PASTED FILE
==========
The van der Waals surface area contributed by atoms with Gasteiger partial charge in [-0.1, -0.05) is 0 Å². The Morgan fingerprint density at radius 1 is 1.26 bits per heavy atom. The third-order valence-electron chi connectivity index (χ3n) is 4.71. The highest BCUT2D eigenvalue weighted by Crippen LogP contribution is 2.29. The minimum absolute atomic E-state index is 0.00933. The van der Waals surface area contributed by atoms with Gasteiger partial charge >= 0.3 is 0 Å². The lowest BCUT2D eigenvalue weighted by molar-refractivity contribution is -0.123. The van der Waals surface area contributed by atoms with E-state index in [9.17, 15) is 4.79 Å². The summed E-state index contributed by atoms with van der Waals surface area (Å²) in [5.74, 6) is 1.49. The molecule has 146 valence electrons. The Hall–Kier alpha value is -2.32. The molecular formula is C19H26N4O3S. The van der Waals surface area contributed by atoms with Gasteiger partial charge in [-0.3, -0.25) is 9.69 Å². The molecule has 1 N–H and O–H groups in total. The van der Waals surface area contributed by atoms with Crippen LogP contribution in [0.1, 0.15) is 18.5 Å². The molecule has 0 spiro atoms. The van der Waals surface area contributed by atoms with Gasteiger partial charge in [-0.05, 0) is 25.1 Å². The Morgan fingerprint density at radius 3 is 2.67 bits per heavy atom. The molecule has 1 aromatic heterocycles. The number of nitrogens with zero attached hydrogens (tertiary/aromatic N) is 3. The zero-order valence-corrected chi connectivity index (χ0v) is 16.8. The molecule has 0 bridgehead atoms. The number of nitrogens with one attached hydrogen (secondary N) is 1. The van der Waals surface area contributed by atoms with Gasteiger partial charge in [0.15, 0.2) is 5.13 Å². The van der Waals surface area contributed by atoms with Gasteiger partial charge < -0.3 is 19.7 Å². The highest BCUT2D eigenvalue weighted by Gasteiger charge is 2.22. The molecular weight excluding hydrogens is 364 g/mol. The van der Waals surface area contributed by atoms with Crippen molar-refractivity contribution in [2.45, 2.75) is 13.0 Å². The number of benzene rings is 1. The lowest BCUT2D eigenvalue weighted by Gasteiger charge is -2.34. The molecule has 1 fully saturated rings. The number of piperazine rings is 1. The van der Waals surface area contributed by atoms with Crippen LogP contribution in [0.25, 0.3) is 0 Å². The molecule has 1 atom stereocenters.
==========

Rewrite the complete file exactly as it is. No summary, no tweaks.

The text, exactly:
The van der Waals surface area contributed by atoms with Gasteiger partial charge in [-0.1, -0.05) is 0 Å². The Morgan fingerprint density at radius 1 is 1.26 bits per heavy atom. The third-order valence-electron chi connectivity index (χ3n) is 4.71. The highest BCUT2D eigenvalue weighted by Crippen LogP contribution is 2.29. The minimum absolute atomic E-state index is 0.00933. The van der Waals surface area contributed by atoms with Gasteiger partial charge >= 0.3 is 0 Å². The lowest BCUT2D eigenvalue weighted by molar-refractivity contribution is -0.123. The van der Waals surface area contributed by atoms with E-state index in [9.17, 15) is 4.79 Å². The summed E-state index contributed by atoms with van der Waals surface area (Å²) in [5.74, 6) is 1.49. The molecule has 146 valence electrons. The Hall–Kier alpha value is -2.32. The molecular formula is C19H26N4O3S. The van der Waals surface area contributed by atoms with Gasteiger partial charge in [-0.3, -0.25) is 9.69 Å². The molecule has 1 N–H and O–H groups in total. The van der Waals surface area contributed by atoms with Crippen LogP contribution in [0.1, 0.15) is 18.5 Å². The molecule has 0 spiro atoms. The van der Waals surface area contributed by atoms with Gasteiger partial charge in [-0.05, 0) is 25.1 Å². The Morgan fingerprint density at radius 3 is 2.67 bits per heavy atom. The molecule has 1 aromatic heterocycles. The number of nitrogens with zero attached hydrogens (tertiary/aromatic N) is 3. The zero-order valence-corrected chi connectivity index (χ0v) is 16.8. The molecule has 0 bridgehead atoms. The number of nitrogens with one attached hydrogen (secondary N) is 1. The van der Waals surface area contributed by atoms with Gasteiger partial charge in [0.15, 0.2) is 5.13 Å². The van der Waals surface area contributed by atoms with Gasteiger partial charge < -0.3 is 19.7 Å². The highest BCUT2D eigenvalue weighted by Gasteiger charge is 2.22. The molecular weight excluding hydrogens is 364 g/mol. The van der Waals surface area contributed by atoms with Crippen molar-refractivity contribution in [2.45, 2.75) is 13.0 Å². The number of benzene rings is 1. The lowest BCUT2D eigenvalue weighted by Gasteiger charge is -2.34. The molecule has 1 fully saturated rings. The number of piperazine rings is 1. The van der Waals surface area contributed by atoms with Crippen LogP contribution in [0.25, 0.3) is 0 Å². The molecule has 1 atom stereocenters.